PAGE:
Snowy mountain + new antenna + freezing temps = ODOT at work

ENTERPRISE, Ore. - Work loading the snowcats started before sunrise December 4.

The goal: Install a new radio antenna atop 8,256-foot Mount Howard in the Wallowa Mountains of northeastern Oregon.

The 20-foot antenna would be a lifeline for state fish and game officers working in the sparsely populated, rugged mountains and canyons of Northeastern Oregon.

"These troopers are in every canyon, nook and cranny within these remote areas," said Wade Hegele, wireless communctions technician for the Oregon DOT. "The challenge is to get them the maximum coverage with the least signal loss."

But first: crews had to get the antenna and the installers to the top of a snow-covered mountain.

Mount Howard in northeastern Oregon

If you've been to Wallowa Lake, you've seen Mount Howard. The Wallowa Lake Tramway carries visitors to the summit on the edge of Oregon's largest wilderness area, the Eagle Cap.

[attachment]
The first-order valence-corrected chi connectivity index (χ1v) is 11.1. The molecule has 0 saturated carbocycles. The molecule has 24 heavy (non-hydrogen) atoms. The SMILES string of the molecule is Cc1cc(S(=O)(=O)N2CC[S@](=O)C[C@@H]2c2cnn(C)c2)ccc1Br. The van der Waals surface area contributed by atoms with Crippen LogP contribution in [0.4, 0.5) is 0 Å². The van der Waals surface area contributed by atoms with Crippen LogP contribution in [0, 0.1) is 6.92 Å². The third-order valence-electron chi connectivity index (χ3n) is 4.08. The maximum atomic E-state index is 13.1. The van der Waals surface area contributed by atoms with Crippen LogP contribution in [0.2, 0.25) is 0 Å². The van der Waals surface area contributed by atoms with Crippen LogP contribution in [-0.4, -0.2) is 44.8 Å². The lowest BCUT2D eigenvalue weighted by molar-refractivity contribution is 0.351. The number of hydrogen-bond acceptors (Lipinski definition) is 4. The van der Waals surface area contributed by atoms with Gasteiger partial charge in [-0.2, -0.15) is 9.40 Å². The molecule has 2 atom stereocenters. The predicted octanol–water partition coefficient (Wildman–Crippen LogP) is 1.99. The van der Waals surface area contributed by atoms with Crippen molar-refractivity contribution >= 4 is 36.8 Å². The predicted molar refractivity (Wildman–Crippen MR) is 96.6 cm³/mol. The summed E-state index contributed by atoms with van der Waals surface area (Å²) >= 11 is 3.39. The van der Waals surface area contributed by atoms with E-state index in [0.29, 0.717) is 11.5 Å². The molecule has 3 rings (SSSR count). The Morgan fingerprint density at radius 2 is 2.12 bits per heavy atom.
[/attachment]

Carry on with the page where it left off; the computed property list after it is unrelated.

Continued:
The contractor planned to install the antenna before the snow arrived, according to an ODOT report.

Winter arrived early.

So on a cold but clear Wednesday in December, ODOT workers and technicians from Tower Time loaded up snowcats and snowmobiles and set out to try for the summit of Mount Howard.

They packed chainsaws and generators.

They needed them.

When they arrived at the summit, they found the entrance to the radio site buried in snow - and the temperature a balmy zero degrees Fahrenheit.

As the temperature dropped below zero, technicians with gloved hands worked to install the antenna. It took four people to move the antenna into position.

Work was completed as darkness fell, taking the mercury with it. Guided only by the headlights of their snowcats, the crew descended the mountain in minus 5 Fahrenheit weather.

Once back to the valley floor, the crews loaded the snowcats back onto trucks for the 20-minute drive back to town.

And their, along a northeastern Oregon road, they encountered the first major glitch of the operation: the fuel is the diesel trucks gelled up in the cold, causing the engines to quit.

But their radios still worked. Help was just a call back to dispatch away.